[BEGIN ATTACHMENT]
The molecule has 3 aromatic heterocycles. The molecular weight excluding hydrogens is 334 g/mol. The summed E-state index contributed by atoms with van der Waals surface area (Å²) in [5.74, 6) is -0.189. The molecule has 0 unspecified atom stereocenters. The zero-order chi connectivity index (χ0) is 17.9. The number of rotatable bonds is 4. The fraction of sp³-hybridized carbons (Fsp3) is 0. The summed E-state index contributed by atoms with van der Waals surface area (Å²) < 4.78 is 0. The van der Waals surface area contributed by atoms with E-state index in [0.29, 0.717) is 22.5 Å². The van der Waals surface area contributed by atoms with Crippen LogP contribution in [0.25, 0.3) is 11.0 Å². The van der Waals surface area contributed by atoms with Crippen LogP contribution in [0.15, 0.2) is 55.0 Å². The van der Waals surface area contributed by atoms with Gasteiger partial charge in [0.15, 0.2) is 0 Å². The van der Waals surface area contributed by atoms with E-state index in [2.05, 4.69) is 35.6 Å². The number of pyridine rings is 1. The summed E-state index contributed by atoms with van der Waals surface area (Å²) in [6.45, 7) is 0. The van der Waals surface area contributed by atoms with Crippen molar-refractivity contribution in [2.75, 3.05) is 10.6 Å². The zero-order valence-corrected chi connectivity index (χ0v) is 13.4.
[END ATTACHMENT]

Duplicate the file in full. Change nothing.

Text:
The molecule has 3 aromatic heterocycles. The molecular weight excluding hydrogens is 334 g/mol. The summed E-state index contributed by atoms with van der Waals surface area (Å²) in [5.74, 6) is -0.189. The molecule has 0 unspecified atom stereocenters. The zero-order chi connectivity index (χ0) is 17.9. The number of rotatable bonds is 4. The fraction of sp³-hybridized carbons (Fsp3) is 0. The summed E-state index contributed by atoms with van der Waals surface area (Å²) < 4.78 is 0. The van der Waals surface area contributed by atoms with E-state index in [0.29, 0.717) is 22.5 Å². The van der Waals surface area contributed by atoms with Crippen LogP contribution in [0.25, 0.3) is 11.0 Å². The van der Waals surface area contributed by atoms with Crippen LogP contribution in [0.15, 0.2) is 55.0 Å². The van der Waals surface area contributed by atoms with Gasteiger partial charge in [0.15, 0.2) is 0 Å². The van der Waals surface area contributed by atoms with E-state index in [2.05, 4.69) is 35.6 Å². The number of pyridine rings is 1. The summed E-state index contributed by atoms with van der Waals surface area (Å²) in [6.45, 7) is 0. The van der Waals surface area contributed by atoms with Crippen molar-refractivity contribution in [2.75, 3.05) is 10.6 Å². The zero-order valence-corrected chi connectivity index (χ0v) is 13.4.